You are correct about BW exercises. I obviously cannot do pull-ups or dips and I'm sure even my push-up number is <5. I view multiple sets of each as a goal and have decided on using the kettlebell to get some kind of strength training. I guess I'm looking for a type of minimalist approach for now but as I get smaller I plan to incorporate more exercises like rope jumping, rowing, barbells, etc....

Patrick Yeung 01-31-2009 01:40 PM

Quote:

Originally Posted by Chris Lampe (Post 49140)
Tim,

Barbells just don't work for me right now. Every time I start squatting with weight I start getting bigger, which is precisely the opposite of the direction I need to go. Part of this is probably because squatting makes me ravenously hungry but part is that I naturally have large hips and legs that seem to gain quite easily. Past experience has shown that high intensity biking does an excellent job of shedding bulk so I'm emphasizing that for now.

You are correct about BW exercises. I obviously cannot do pull-ups or dips and I'm sure even my push-up number is <5. I view multiple sets of each as a goal and have decided on using the kettlebell to get some kind of strength training. I guess I'm looking for a type of minimalist approach for now but as I get smaller I plan to incorporate more exercises like rope jumping, rowing, barbells, etc....

I think youd have more fun with weights honestly, and youd see gains in your lifts much faster that way. And bigger muscles mean more fat burning. It also means you can eat more.

Clean up your diet so you can eat whatever you want, and keep lifting like that and youll start droppin BF.

But your plan looks sound. Try and add in those little things, and youll see results even faster, such as using stairs at work, biking to the store, etc etc. It all adds up.

George Mounce 01-31-2009 02:53 PM

Quote:

I'm familiar with the board and I know I'll get responses other than doing the WOD and eating Zone, neither of which I'm interested in doing at this stage.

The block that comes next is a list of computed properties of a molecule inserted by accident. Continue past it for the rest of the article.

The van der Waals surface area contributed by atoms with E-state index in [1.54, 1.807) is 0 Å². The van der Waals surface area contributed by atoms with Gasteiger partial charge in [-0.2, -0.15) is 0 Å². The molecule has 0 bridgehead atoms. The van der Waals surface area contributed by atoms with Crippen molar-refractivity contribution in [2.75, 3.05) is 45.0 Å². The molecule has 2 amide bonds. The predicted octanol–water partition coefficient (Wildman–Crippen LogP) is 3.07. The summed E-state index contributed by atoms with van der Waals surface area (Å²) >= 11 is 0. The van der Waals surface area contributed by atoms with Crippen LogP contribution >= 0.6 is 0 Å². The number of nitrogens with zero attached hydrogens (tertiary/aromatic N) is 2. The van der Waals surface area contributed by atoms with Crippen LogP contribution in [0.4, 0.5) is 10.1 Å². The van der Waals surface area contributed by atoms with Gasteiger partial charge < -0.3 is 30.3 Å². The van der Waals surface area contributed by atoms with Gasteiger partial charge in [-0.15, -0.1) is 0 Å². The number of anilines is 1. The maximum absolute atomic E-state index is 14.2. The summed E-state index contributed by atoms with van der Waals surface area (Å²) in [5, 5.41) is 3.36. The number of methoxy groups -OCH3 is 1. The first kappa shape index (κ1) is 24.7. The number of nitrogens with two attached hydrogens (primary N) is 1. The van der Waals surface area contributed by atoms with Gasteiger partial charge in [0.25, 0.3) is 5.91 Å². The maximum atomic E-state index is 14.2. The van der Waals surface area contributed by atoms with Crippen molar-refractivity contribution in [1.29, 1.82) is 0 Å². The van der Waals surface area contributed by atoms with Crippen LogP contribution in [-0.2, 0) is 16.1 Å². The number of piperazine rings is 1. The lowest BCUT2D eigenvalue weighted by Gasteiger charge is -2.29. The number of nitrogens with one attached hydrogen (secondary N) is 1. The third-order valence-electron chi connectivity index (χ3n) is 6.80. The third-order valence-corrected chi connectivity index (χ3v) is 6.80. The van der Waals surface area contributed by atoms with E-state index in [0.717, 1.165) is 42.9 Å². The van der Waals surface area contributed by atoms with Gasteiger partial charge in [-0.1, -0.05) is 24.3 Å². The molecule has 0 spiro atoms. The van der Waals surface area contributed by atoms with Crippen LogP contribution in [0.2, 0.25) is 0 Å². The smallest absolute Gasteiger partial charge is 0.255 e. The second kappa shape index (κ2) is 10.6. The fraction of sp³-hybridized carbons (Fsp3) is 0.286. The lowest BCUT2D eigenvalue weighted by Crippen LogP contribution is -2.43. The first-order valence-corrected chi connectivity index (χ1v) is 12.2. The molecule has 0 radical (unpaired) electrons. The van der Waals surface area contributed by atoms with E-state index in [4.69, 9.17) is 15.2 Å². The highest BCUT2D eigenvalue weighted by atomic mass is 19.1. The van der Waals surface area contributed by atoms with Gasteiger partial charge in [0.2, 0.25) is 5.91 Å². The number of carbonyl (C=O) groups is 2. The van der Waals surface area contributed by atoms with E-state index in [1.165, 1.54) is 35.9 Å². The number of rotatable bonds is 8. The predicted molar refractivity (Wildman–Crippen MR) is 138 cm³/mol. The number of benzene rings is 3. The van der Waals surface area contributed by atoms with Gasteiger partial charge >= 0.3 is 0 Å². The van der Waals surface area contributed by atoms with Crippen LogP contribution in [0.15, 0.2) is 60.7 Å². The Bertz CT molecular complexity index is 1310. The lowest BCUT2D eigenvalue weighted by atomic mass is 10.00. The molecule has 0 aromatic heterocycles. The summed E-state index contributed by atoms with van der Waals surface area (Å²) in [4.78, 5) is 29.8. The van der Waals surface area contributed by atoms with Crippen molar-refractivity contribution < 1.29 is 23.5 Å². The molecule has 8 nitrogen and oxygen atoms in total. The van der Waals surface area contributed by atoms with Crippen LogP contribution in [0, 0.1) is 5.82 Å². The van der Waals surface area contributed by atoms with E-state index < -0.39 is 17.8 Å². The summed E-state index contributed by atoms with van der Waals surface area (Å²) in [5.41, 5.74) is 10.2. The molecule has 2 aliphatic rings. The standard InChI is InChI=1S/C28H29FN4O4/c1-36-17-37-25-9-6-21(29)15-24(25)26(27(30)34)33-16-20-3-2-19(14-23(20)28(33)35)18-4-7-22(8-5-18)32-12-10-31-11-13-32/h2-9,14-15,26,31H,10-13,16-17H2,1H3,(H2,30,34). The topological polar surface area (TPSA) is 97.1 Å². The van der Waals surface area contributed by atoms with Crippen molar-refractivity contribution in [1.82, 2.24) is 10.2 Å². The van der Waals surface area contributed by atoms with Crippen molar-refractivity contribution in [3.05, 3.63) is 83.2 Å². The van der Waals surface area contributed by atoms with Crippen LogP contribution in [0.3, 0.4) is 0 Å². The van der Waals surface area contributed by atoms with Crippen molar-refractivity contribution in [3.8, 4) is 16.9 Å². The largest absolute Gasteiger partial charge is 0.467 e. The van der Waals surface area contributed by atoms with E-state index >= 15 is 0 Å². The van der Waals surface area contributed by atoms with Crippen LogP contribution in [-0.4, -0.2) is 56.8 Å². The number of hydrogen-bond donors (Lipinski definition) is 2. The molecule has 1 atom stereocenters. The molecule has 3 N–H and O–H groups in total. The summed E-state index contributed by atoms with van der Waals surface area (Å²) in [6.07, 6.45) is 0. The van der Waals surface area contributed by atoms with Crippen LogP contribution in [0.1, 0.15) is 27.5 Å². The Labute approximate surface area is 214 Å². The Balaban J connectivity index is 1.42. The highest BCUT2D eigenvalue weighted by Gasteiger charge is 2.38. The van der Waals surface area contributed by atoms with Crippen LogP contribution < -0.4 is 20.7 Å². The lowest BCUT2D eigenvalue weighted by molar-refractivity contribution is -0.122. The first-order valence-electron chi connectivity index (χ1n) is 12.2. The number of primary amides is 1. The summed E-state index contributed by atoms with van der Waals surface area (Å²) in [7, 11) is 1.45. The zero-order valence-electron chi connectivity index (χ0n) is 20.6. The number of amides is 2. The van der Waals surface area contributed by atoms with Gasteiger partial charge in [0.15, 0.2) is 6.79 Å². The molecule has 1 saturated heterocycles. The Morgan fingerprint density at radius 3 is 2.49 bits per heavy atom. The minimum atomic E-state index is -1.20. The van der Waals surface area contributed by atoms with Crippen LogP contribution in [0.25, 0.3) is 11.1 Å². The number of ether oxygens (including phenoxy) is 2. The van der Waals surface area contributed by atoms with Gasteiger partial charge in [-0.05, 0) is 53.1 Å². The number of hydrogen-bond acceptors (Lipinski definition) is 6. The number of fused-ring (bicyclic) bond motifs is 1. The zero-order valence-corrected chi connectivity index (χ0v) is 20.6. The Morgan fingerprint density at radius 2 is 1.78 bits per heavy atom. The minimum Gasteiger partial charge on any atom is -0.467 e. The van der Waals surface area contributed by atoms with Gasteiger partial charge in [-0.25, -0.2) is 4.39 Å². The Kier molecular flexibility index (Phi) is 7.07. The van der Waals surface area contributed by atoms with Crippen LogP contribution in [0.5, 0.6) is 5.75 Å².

So are you saying you don't want to even venture towards a healthy diet? Because no matter what you do on any device or with any weight, if your diet sucks, you are going to stay unhealthy.

I'll skip the option 1 and 2. You could lose a couple hundred pounds doing nothing other than going for a walk every morning and eating correctly. How do I know this? 5 people on the plan I just outlined to date have lost a combined 500+ pounds. No CrossFit, no WODs. Just going for a walk (which by the way is a body-weight exercise) and eating correctly.

Stop kidding yourself, its your diet that got you in the state you are in.

Tim Luby 01-31-2009 03:28 PM

Quote:

Originally Posted by Chris Lampe (Post 49140)
Barbells just don't work for me right now. Every time I start squatting with weight I start getting bigger

Definitely don't let that be your reason for not using weights. If you do crossfit style metcons with weights, you will most certainly lose weight--if your diet is in check that is.

Heavy squatting makes me hungry, too, but the metcon stuff doesn't really have the same effect.

Steven Low 01-31-2009 05:52 PM

Quote:

Originally Posted by George Mounce (Post 49228)
So are you saying you don't want to even venture towards a healthy diet? Because no matter what you do on any device or with any weight, if your diet sucks, you are going to stay unhealthy.

I'll skip the option 1 and 2. You could lose a couple hundred pounds doing nothing other than going for a walk every morning and eating correctly. How do I know this? 5 people on the plan I just outlined to date have lost a combined 500+ pounds. No CrossFit, no WODs. Just going for a walk (which by the way is a body-weight exercise) and eating correctly.

Stop kidding yourself, its your diet that got you in the state you are in.

This.

Diet will lose you the weight.

1. Nutrition you do MULTIPLE times a DAY.

2. Training you only do 5 or so times a WEEK.